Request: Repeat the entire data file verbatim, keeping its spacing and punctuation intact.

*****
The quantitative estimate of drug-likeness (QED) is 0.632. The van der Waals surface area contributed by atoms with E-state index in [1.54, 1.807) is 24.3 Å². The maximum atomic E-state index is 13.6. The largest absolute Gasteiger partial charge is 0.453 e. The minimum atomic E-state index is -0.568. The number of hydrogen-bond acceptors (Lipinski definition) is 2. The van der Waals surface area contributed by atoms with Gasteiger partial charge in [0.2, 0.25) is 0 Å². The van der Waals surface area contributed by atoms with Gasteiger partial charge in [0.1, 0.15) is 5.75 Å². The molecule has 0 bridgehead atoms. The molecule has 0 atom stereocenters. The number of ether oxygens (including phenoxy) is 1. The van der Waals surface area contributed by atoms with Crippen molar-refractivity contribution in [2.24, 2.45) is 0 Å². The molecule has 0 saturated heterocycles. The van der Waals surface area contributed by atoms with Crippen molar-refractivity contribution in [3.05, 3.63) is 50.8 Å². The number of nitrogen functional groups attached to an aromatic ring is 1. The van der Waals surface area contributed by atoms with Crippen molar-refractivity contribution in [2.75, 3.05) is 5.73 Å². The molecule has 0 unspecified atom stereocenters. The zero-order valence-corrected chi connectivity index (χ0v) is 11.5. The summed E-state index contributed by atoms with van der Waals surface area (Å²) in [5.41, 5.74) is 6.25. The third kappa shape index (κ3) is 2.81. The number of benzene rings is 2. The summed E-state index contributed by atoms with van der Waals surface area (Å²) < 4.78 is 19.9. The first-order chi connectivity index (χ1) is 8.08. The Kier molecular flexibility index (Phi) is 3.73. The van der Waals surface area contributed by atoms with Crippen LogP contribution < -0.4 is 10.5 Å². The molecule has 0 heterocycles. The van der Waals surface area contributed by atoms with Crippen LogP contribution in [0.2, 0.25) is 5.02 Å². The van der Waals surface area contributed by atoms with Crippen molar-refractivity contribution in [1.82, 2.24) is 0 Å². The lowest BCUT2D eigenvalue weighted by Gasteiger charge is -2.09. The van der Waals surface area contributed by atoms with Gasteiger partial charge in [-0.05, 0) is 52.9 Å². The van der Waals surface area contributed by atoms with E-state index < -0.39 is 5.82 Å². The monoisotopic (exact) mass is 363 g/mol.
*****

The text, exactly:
The quantitative estimate of drug-likeness (QED) is 0.632. The van der Waals surface area contributed by atoms with E-state index in [1.54, 1.807) is 24.3 Å². The maximum atomic E-state index is 13.6. The largest absolute Gasteiger partial charge is 0.453 e. The minimum atomic E-state index is -0.568. The number of hydrogen-bond acceptors (Lipinski definition) is 2. The van der Waals surface area contributed by atoms with Gasteiger partial charge in [0.2, 0.25) is 0 Å². The van der Waals surface area contributed by atoms with Gasteiger partial charge in [0.1, 0.15) is 5.75 Å². The molecule has 0 bridgehead atoms. The molecule has 0 atom stereocenters. The number of ether oxygens (including phenoxy) is 1. The van der Waals surface area contributed by atoms with Crippen molar-refractivity contribution in [2.24, 2.45) is 0 Å². The molecule has 0 saturated heterocycles. The van der Waals surface area contributed by atoms with Crippen molar-refractivity contribution in [3.05, 3.63) is 50.8 Å². The number of nitrogen functional groups attached to an aromatic ring is 1. The van der Waals surface area contributed by atoms with Crippen molar-refractivity contribution in [2.75, 3.05) is 5.73 Å². The molecule has 0 unspecified atom stereocenters. The zero-order valence-corrected chi connectivity index (χ0v) is 11.5. The summed E-state index contributed by atoms with van der Waals surface area (Å²) in [5.41, 5.74) is 6.25. The third kappa shape index (κ3) is 2.81. The number of benzene rings is 2. The summed E-state index contributed by atoms with van der Waals surface area (Å²) < 4.78 is 19.9. The first-order chi connectivity index (χ1) is 8.08. The Kier molecular flexibility index (Phi) is 3.73. The van der Waals surface area contributed by atoms with Crippen LogP contribution < -0.4 is 10.5 Å². The molecule has 0 heterocycles. The van der Waals surface area contributed by atoms with Crippen LogP contribution in [0.2, 0.25) is 5.02 Å². The van der Waals surface area contributed by atoms with Crippen molar-refractivity contribution in [1.82, 2.24) is 0 Å². The lowest BCUT2D eigenvalue weighted by Gasteiger charge is -2.09. The van der Waals surface area contributed by atoms with Gasteiger partial charge in [-0.05, 0) is 52.9 Å². The van der Waals surface area contributed by atoms with E-state index < -0.39 is 5.82 Å². The monoisotopic (exact) mass is 363 g/mol.